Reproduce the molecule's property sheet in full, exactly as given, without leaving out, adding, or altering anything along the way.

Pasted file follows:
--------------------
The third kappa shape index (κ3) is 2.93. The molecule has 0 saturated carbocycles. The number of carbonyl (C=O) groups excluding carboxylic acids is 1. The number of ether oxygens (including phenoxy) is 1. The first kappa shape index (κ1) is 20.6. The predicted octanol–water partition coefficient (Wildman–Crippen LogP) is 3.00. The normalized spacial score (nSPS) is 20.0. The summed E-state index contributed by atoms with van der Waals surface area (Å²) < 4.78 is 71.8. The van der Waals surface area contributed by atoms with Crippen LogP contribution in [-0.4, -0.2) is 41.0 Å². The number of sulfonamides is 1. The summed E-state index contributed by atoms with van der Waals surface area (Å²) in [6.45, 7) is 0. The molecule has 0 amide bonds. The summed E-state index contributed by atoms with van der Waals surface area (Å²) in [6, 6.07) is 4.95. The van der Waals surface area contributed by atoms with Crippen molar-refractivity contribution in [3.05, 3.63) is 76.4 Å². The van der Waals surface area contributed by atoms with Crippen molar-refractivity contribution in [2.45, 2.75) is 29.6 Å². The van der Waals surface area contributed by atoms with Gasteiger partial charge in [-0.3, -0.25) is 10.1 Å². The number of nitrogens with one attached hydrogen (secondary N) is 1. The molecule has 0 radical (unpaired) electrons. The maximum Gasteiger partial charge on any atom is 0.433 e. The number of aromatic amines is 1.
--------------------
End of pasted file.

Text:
The third kappa shape index (κ3) is 2.93. The molecule has 0 saturated carbocycles. The number of carbonyl (C=O) groups excluding carboxylic acids is 1. The number of ether oxygens (including phenoxy) is 1. The first kappa shape index (κ1) is 20.6. The predicted octanol–water partition coefficient (Wildman–Crippen LogP) is 3.00. The normalized spacial score (nSPS) is 20.0. The summed E-state index contributed by atoms with van der Waals surface area (Å²) < 4.78 is 71.8. The van der Waals surface area contributed by atoms with Crippen LogP contribution in [-0.4, -0.2) is 41.0 Å². The number of sulfonamides is 1. The summed E-state index contributed by atoms with van der Waals surface area (Å²) in [6.45, 7) is 0. The molecule has 0 amide bonds. The summed E-state index contributed by atoms with van der Waals surface area (Å²) in [6, 6.07) is 4.95. The van der Waals surface area contributed by atoms with Crippen molar-refractivity contribution in [3.05, 3.63) is 76.4 Å². The van der Waals surface area contributed by atoms with Crippen molar-refractivity contribution in [2.45, 2.75) is 29.6 Å². The van der Waals surface area contributed by atoms with Gasteiger partial charge in [-0.3, -0.25) is 10.1 Å². The number of nitrogens with one attached hydrogen (secondary N) is 1. The molecule has 0 radical (unpaired) electrons. The maximum Gasteiger partial charge on any atom is 0.433 e. The number of aromatic amines is 1.